What does this celebrity status coverage of Elijah, by way of his pal Moses, tell us modern day Christians? The way to become one of Jesus’ close friends is to let his Holy Spirit lead us to witness. Elijah allowed that to happen. Moses did too.
No one in heaven was surprised or jealous that Jesus picked those two for the Transfiguration.
Image by Rudy Anderson
By John Pearring
Today’s first reading is from Sirach, who introduces us to Elijah, an off-the-charts charismatic a full 900 years before Christ. He’s essential to Christianity because he shows up at the Transfiguration of Jesus with Moses. Moses holds the record for years between witness events at 1,700, but that’s more to the point of Elijah's importance. He's uniquely connected to Moses.
Many theologians hint that the two witnesses in the Book of Revelation might well be Moses and Elijah. At 2,000 years and counting, if the witnesses of Jesus' return are Elijah and Moses, they’ll share the record of ancient apparitions.
The reason scholars believe Elijah will join Moses to announce the return of Jesus?
You were destined, it is written, in time to come
to put an end to wrath before the day of the LORD,
To turn back the hearts of fathers toward their sons,
and to re-establish the tribes of Jacob.
There is a future for Elijah. The “wrath” that Elijah will reportedly end isn’t something that’s already taken place. Why? The “day of the Lord” is associated with Jesus’ second coming.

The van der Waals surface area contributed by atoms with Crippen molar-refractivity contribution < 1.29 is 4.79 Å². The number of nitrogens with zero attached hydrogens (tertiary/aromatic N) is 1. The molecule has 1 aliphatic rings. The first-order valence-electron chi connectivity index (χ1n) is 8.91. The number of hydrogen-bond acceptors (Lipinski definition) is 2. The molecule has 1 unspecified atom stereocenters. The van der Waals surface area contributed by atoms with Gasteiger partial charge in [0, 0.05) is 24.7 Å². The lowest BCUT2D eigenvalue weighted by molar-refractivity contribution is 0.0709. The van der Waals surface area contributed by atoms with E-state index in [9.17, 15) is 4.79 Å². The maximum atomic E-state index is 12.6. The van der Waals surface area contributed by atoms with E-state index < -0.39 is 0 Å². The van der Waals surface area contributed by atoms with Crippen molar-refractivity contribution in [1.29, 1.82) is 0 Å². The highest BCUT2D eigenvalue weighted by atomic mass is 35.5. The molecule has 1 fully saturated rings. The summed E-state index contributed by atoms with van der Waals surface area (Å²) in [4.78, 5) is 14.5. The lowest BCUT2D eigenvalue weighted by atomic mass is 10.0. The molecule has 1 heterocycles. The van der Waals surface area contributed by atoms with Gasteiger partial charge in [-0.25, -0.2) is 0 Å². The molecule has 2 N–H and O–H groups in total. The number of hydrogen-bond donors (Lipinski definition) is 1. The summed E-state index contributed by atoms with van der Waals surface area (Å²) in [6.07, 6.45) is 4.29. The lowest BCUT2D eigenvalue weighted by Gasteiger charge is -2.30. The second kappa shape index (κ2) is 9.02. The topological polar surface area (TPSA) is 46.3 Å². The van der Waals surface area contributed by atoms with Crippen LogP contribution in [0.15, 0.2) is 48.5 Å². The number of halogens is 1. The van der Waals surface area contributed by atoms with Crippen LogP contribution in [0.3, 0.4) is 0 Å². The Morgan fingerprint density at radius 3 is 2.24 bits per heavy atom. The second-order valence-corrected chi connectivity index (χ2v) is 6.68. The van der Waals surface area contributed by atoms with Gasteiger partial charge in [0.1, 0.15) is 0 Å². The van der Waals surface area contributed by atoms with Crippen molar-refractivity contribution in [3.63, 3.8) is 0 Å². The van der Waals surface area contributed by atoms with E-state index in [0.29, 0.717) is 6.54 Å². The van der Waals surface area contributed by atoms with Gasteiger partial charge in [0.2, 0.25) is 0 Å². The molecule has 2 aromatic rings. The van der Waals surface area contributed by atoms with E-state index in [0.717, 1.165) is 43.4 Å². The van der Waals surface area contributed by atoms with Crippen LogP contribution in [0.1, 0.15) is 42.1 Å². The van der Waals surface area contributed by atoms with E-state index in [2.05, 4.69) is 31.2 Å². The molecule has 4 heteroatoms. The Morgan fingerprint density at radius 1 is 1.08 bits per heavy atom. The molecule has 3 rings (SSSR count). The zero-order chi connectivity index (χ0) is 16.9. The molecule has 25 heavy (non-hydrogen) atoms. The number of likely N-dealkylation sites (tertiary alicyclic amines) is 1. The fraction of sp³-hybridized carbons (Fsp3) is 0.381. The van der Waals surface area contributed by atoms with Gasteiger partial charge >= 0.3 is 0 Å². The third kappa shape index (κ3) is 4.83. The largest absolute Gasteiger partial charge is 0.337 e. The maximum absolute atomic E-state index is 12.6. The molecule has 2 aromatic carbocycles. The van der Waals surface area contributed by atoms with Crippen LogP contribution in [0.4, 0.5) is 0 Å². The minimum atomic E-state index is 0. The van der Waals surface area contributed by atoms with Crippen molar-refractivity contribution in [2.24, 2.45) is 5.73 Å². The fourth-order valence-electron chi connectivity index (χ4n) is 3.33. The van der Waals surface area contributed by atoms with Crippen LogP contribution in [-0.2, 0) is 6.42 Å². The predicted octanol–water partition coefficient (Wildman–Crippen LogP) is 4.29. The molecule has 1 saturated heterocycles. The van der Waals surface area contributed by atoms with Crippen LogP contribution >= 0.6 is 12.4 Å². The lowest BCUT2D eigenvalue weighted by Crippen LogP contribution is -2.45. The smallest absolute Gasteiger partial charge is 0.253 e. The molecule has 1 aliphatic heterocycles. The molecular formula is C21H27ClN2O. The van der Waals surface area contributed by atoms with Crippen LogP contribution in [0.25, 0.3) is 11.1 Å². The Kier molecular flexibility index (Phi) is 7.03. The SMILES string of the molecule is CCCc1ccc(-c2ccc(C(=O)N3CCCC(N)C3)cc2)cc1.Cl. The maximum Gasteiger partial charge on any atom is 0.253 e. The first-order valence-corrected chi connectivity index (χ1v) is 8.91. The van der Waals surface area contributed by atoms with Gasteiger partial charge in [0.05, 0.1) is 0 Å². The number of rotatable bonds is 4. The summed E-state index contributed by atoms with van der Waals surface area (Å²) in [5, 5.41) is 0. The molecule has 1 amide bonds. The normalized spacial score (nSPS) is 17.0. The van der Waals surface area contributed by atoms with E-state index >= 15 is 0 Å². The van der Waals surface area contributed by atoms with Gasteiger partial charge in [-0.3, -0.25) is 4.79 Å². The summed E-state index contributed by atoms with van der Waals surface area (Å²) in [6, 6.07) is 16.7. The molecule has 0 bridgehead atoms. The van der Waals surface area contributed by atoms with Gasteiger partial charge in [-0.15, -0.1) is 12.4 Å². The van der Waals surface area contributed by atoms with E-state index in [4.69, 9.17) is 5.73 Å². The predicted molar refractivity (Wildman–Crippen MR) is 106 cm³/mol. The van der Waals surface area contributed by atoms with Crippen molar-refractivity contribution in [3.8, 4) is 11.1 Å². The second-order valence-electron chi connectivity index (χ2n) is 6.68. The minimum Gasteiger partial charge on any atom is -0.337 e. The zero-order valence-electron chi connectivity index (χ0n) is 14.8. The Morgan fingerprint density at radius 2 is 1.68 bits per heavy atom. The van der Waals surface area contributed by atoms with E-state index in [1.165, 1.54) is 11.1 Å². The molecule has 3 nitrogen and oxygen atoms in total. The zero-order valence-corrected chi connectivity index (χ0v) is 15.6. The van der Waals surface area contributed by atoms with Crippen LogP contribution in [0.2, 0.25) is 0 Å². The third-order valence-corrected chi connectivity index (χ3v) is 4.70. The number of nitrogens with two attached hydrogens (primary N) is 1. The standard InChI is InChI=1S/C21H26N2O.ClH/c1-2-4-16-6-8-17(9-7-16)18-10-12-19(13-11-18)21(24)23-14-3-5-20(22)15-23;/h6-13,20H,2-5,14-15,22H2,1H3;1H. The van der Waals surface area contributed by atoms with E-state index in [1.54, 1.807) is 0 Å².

Elijah is an amazing guy, performing miracles, from changing the weather to raising the dead. He breathed rarified air. If you’ve met anybody like that, you should be making a documentary and not keeping it to yourself.
Another clue to Elijah’s rarity is that prophets are compared to him, not the other way around. He fulfills an exceptional quality, similar to Moses and Melchizedek — those who follow him in scripture are reportedly filled with his spirit. Elisha and John the Baptist are the two most clearly identified Elijah-like prophets in scripture.
The Transfiguration event answered the question of who Jesus would pick as his holy witnesses from Heaven. I think it’s the same question in Revelation. Who are two of the Son of God’s oldest and closest friends who will witness his return? The Book of Revelation describes two “witnesses” amid God’s wrath in Chapter 11. Their descriptions are fascinating.
“I will commission my two witnesses to prophesy for those twelve hundred and sixty days, wearing sackcloth. . . . They have the power to close up the sky so that no rain can fall during the time of their prophesying. They also have power to turn water into blood and to afflict the earth with any plague as often as they wish.”
(Revelation 11:3 and 6)
That description fits both Moses and Elijah to a T.
If God uses his closest friends for epochal moments in the universe's history, then Elijah and Moses are his guys. At the Transfiguration, the two confirmed Jesus’ holy and divine presence for all time, revealed in blazing light to Peter, James, and John. In the last days of the final age, before Jesus returns, Elijah and Moses could be the two witnesses who confirm to the whole world that Jesus is coming back with the saints and the angels.